I Am Duran: The Autobiography of Roberto Duran

roberto duranDate Finished: May 2018
Did I Like It? 4/10

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If you want a book of contradictions, this is the book for you. Duran says he is loyal, but cheats on his wife? Will do anything for his people yet wears all the unnecessary bling? At one point he says:

“It happens to all athletes. You can be great for five, six, seven, ten years –and then you fall.”

That’s not true, right? Anyway, Duran’s ego is massive and this book didn’t sit well with me. He is a winner, no doubt about that, but a real champion doesn’t behave the way he does.

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What I Highlighted:

If it had been anyone else, the doctor said, I would have stayed dead. But my good health and physical strength meant I didn’t die, thank God.

My strategy was very simple. In my personal life I am not an animal, but in the ring there was an animal inside me. Sometimes it roared the moment the first bell rang. Sometimes it sprang out later in the fight. But I could always feel it there, driving me and pushing me forward. It’s what made me win, what made me enjoy fighting. The worst thing you could do with me was be scared, because I’d smell that fear.

So I drink a lot sometimes –so what? Life’s meant to be enjoyed, and mine’s been a party. ‘La jodienda,’ Latin people call it. Boxing is part of my life, but so are my family and friends. It’s tough to keep it all in focus all the time from when you’re a pelao, a kid, to when you’re a man touching fifty who’s still fighting for his family, for his pride, for all those fans –for the joy of being respected by the people he cares about.

You’ll always find me in a good mood. And if I do get in a bad mood, I’ll snap out of it in an instant.

When you’re a world champion and have achieved all you want, it’s hard to keep engaged.

I loved to box, but I also loved the other things in life and I was never going to deny myself. It drove my trainers and managers crazy. But they weren’t the ones out there busting their ass in the gym and winning all those fights.

People rate me as the greatest lightweight of all time. And why not? I think I am. ‘There is only one legend,’ as I’ve often said, ‘and that’s me.’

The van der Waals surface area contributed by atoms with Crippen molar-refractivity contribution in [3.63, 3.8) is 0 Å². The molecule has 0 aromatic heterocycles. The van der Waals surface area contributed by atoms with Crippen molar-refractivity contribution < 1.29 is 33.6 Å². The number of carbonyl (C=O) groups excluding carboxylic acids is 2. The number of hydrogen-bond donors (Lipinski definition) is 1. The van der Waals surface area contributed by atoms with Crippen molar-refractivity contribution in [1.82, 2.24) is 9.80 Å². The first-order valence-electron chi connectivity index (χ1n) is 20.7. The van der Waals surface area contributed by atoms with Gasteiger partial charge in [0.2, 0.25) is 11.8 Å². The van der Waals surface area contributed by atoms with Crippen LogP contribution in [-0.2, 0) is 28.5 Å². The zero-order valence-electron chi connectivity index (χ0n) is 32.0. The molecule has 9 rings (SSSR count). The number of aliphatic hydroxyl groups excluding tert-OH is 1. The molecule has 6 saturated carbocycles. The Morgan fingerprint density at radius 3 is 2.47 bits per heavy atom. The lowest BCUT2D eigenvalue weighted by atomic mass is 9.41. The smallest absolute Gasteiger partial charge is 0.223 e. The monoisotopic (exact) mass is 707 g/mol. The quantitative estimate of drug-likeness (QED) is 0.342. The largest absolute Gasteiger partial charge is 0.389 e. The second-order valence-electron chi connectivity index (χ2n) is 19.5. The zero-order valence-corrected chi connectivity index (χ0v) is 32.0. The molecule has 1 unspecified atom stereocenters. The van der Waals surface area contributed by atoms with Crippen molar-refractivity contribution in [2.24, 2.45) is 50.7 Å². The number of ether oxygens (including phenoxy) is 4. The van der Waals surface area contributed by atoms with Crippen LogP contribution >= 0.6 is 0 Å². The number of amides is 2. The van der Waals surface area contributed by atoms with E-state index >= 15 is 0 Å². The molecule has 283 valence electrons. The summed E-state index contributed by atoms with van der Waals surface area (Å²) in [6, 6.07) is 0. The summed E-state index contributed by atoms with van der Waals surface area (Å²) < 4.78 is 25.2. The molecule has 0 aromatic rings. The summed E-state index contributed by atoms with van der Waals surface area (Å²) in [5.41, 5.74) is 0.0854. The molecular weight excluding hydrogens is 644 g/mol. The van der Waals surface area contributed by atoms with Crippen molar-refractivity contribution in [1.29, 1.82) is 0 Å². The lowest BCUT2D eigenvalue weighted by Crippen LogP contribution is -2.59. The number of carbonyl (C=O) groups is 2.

I would do anything to try and get money for my family, even though I was only a child.

I did everything I could to help my mother, because she was looking after eight children, by several different fathers.

As I watched the trainer put the headgear on my brother, then the protective cup, I was spellbound. I wanted that. When Toti had finished sparring I asked him how I could get all that stuff. ‘Become a boxer.’ So that’s what I did.

I actually lost my first three amateur fights.

Plomo taught me some things, but when you are born to box you work things out yourself, and that’s what I did. But I would stay with Plomo until his death.

I learned ring strategy, and I taught myself how to cut off the ring. I learned those skills by myself –they’re not the kind of things someone can pass on to you.

I made sure I always brought something home for my brothers, my sisters and my mother. I still do, because, whatever happens, my family comes before everything.

I took on board what he was saying because I knew I couldn’t become champion without him on my side. He had money –he was a millionaire –and I knew he’d do everything in his power to help me become champion of the world. He believed in me, and I believed in him.

The next day people kept asking me to tell them the whole story, which was pretty cool, and that’s when I knew that the legend of Roberto Durán had been born.

Of course I had aspirations of becoming a champion. Doesn’t every fighter? I wasn’t dreaming big, but I wanted to win a championship so I could buy my mother a house and get her out of that shithole. That was it, nothing else. After that I was going to retire.

I had no interest in learning English. All I know in English is some street slang I’ve picked up over the years, and even now I can’t write it very well. The same goes for reading, which I’m not very good at either, just as I was never interested in business. I was a fighter: I was paid to fight. That’s who I was and what I did.

Every day I trained harder and harder. I wanted to leave my mark, and I wanted to put Panama on the map.

I thought I knew it all in boxing, but now these guys taught me a lot of tricks I went on to use in the ring.

But I was Durán: I’d come through hell to get here –I could deal with anything.

I was pissed that I lost. I got a lot more pissed off when the Panamanian press turned on me for the first time in my career, questioning whether I’d trained properly and suggesting that I partied too much.

The bond between us lasted for the rest of our lives. Through good times and bad, he never deserted me. I can’t say that about everyone.

My love of boxing was second only to my other passion –music.